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PR: Four Rulings, Four Reversals: Judges Give ‘Thumbs Down’ on Campus Sex Tribunals

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Contact: Gina Lauterio


Four Rulings, Four Reversals: Judges Give ‘Thumbs Down’ on Campus Sex

WASHINGTON / August 25, 2015 – In four recent cases, judges have overturned sexual assault findings by campus disciplinary committees. In each case, the judges ruled the college proceedings lacked necessary due process protections. As the new academic year begins, these judicial decisions highlight the need for renewed focus on fairness in college sex assault cases, SAVE says.

In the most recent case, federal judge Norman Moon ruled that Washington and Lee University created a climate of gender discrimination that served to “railroad” students who are wrongly accused of sexual assault. The judge concluded the university’s bare-bones adjudication process “plausibly support a Title IX claim” by the plaintiff. See Doe v. Washington & Lee Univ.

In a landmark case, Judge Carol McCoy ruled that the affirmative consent standard used by the University of Tennessee-Chattanooga was unfair because the rule “erroneously shifted the burden of proof” to the defendant, robbing the student of his due process rights. McCoy noted that “requiring the accused to affirmatively provide consent… is flawed and untenable if due process is to be afforded to the accused.”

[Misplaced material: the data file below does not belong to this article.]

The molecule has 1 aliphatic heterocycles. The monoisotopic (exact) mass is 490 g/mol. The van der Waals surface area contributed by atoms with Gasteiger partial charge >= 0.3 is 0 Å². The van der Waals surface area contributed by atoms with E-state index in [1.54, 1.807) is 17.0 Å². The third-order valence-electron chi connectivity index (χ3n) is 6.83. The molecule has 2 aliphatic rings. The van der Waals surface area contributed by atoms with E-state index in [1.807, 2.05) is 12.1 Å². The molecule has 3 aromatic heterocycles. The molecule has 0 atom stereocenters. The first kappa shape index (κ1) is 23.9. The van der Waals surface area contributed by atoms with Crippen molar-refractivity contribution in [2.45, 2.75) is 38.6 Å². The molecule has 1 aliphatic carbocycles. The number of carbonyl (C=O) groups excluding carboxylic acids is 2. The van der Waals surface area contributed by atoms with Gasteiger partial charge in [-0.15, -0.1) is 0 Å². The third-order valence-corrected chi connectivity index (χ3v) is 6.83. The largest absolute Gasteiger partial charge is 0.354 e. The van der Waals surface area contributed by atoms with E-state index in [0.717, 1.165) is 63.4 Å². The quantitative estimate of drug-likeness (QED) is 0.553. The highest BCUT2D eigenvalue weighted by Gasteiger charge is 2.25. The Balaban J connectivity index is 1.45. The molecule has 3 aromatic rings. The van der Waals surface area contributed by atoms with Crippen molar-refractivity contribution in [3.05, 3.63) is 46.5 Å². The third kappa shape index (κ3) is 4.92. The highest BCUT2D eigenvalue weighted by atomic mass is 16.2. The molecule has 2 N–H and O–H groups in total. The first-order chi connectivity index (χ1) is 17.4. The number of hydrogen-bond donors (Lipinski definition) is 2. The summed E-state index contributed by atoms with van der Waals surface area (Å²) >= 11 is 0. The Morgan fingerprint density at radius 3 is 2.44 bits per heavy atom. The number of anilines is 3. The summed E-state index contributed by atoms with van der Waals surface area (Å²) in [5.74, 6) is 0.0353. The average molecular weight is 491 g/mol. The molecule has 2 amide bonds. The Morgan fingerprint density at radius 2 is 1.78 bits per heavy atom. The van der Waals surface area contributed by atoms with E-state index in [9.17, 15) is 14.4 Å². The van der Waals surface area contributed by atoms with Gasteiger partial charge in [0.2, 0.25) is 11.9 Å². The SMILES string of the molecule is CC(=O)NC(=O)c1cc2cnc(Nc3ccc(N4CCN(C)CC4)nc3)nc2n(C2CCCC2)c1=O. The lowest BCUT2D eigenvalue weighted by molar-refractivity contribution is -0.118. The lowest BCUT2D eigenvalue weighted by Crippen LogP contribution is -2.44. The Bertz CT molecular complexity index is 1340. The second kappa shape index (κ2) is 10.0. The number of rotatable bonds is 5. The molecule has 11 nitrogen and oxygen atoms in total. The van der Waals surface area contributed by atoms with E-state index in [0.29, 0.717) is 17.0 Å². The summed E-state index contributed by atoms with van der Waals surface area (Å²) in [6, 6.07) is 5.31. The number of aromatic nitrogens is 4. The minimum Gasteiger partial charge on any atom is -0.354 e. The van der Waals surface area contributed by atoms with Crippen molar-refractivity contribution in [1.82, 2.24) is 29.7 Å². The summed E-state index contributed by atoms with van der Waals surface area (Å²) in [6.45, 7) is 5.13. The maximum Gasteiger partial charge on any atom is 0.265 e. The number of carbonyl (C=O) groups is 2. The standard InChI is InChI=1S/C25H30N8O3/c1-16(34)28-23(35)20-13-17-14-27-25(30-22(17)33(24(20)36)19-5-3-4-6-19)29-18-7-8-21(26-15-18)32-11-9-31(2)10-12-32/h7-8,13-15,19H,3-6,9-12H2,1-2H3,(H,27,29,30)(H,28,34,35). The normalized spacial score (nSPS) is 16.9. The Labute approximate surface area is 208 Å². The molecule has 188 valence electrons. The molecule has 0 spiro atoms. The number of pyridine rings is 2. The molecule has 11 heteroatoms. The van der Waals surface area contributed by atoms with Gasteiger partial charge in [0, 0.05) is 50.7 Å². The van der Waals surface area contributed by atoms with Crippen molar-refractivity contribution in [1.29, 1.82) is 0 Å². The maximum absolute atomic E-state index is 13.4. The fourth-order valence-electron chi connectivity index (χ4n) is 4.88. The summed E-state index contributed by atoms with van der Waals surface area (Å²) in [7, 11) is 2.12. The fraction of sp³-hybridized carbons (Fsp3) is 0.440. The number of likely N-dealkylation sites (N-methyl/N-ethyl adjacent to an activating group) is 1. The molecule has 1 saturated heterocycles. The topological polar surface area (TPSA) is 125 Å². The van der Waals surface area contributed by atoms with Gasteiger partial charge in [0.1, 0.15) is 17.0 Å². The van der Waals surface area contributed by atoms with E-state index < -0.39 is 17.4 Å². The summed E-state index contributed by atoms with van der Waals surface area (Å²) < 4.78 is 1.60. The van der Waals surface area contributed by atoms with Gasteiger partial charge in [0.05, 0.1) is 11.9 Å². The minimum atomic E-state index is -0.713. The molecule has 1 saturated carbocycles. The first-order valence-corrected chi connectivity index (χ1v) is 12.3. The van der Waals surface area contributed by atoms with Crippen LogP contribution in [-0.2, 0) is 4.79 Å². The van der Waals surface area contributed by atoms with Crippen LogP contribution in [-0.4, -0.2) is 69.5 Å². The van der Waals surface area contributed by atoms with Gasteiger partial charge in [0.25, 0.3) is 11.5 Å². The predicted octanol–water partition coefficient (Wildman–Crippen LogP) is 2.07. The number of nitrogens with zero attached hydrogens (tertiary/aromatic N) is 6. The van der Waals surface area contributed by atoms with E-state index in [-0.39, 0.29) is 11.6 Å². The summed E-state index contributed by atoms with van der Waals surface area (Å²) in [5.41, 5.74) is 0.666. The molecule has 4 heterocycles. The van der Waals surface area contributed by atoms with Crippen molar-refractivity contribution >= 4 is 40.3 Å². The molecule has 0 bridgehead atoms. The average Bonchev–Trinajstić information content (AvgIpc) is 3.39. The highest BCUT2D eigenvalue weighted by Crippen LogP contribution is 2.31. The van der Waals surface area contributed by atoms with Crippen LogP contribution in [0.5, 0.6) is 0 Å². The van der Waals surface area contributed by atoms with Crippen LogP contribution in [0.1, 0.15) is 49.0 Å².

In mid-August, Los Angeles Superior Court Judge Robert H. O’Brien barred the University of Southern California from expelling Bryce Dixon, a football player who was expelled on an allegation of sexual assault. The judge found that that the university’s sexual assault adjudication process was fundamentally unfair to accused students:

And in July, Superior Court Judge Joel Pressman overturned a decision to suspend a University of California-San Diego student based on an allegation that consent for sex had not been obtained. Concluding “the hearing against petitioner was unfair,” Judge Pressman found serious procedural flaws in the university’s handling of the case:

“The presumption of innocence and due process lie at the very heart of notions of fairness and justice,” notes SAVE spokesperson Sheryle Hutter. “Universities that flaunt these standards can expect to become the focus of judicial scrutiny.”

Lack of due process could be harmful to victims, as well. In a recent editorial, columnist Ashe Schow highlighted the fact that faulty campus procedures “could also mean an actual rapist would be able to use the legitimate justice system to have his expulsion overturned.”

SAVE recommends that colleges forward allegations of sexual assault to local police for investigation and possible prosecution.

Stop Abusive and Violent Environments is working to promote effective solutions to campus sexual assault: